The Senate Judiciary Committee has approved legislation, sponsored by Senator Mae Beavers (R-Mt. Juliet) that would allow law enforcement officers to immediately confiscate the licenses of drunk drivers upon arrest. Called Automatic License Revocation, or ALR, this program would be the administrative process by which the Department of Safety suspends the driver licenses of individuals who are arrested for the offense of driving under the influence of alcohol or drugs.
“The number of victims at the hands of drunk drivers in Tennessee is unacceptable,” said Beavers. “One problem is that about one-third of all drivers arrested for DUI each year are repeat DUI offenders. The National Transportation Safety Board research shows ALR is a major factor proven to reduce DUI offenses among convicted drunk drivers, therefore reducing recidivism and many unnecessary alcohol-related car crashes. This bill will go a long way to help reduce the number of drunk drivers on our roads.”
Specifically, an individual could be suspended under the bill for a blood alcohol concentration (BAC) greater than allowed by law, which is .08 for drivers 21 years of age or older; .02 percent for those under the age of 21; and .04 percent for a person operating a commercial vehicle. The bill would also apply to those who refuse to take the BAC test. In addition, the legislation would allow for an issuance of an interim permit, valid for up to 90 days after the date of issuance or until the Department or Safety revokes a driver’s driving privileges, whichever comes first.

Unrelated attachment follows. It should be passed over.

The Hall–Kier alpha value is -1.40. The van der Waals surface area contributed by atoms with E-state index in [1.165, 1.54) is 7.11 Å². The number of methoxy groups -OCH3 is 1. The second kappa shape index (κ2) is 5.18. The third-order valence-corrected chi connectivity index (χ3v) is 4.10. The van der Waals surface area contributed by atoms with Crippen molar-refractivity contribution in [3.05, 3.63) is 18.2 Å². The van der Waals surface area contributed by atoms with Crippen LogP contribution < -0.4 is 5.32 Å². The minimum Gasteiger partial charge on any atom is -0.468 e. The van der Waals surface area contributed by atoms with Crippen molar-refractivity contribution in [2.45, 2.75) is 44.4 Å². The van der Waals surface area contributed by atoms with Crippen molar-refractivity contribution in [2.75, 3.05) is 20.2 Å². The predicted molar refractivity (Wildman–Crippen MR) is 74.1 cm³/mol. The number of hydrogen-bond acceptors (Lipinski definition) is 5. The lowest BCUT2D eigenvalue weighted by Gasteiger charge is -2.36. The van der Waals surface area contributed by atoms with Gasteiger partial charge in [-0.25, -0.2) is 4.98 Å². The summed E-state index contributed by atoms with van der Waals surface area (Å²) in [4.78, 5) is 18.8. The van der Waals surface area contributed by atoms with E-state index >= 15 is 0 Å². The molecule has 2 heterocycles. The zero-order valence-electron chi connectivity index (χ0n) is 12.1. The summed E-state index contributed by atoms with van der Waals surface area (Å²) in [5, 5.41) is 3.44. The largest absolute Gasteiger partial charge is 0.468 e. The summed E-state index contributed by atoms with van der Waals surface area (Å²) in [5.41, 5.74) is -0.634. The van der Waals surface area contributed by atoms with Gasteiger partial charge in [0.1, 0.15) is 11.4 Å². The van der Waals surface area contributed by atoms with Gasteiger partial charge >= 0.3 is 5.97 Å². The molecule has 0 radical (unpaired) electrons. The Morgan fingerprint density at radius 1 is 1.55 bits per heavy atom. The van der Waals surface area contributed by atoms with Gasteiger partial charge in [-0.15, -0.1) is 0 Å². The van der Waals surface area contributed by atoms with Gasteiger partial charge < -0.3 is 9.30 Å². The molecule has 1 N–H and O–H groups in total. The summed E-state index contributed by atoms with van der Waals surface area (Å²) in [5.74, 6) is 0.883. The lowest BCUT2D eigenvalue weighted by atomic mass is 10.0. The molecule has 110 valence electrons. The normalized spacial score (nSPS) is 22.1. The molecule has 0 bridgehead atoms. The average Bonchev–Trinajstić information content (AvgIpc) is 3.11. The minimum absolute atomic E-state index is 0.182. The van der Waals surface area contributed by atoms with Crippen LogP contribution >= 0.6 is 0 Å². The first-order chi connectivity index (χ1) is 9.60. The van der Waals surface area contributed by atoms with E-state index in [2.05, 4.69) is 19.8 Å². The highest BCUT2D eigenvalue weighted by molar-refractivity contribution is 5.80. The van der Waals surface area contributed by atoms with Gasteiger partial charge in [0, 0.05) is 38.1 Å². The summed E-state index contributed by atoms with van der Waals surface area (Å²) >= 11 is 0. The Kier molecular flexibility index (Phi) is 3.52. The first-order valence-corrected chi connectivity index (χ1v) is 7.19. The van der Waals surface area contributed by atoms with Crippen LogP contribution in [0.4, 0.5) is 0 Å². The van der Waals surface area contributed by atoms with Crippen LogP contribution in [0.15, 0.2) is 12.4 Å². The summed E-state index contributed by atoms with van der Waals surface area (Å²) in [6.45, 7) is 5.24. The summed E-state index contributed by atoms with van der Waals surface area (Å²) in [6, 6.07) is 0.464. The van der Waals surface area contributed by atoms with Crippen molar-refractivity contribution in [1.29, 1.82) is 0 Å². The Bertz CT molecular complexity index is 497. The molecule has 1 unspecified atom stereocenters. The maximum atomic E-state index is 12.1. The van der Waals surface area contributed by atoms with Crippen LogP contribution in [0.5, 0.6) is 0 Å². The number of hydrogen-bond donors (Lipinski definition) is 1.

“A state that does not have a law that requires on-the-spot license suspension of a drunk driver’s license is simply not doing all that it can to combat the tragedies drunk driving," Beavers added. “It deters drunk driving by addressing dangerous behavior outside trial delays and plea bargains that can often plague criminal DUI prosecutions."
In 2006, there were 1,287 fatalities on Tennessee roads with 509 due to alcohol-related crashes. Motor vehicle crashes are the leading cause of death among persons between the ages of 3 and 33, with 50 percent of those being alcohol-related.
The bill passed the Senate Judiciary Committee on a 9-0 vote. The bill must be heard and passed by the Senate Finance, Ways and Means Committee before heading to the Senate Floor for a vote.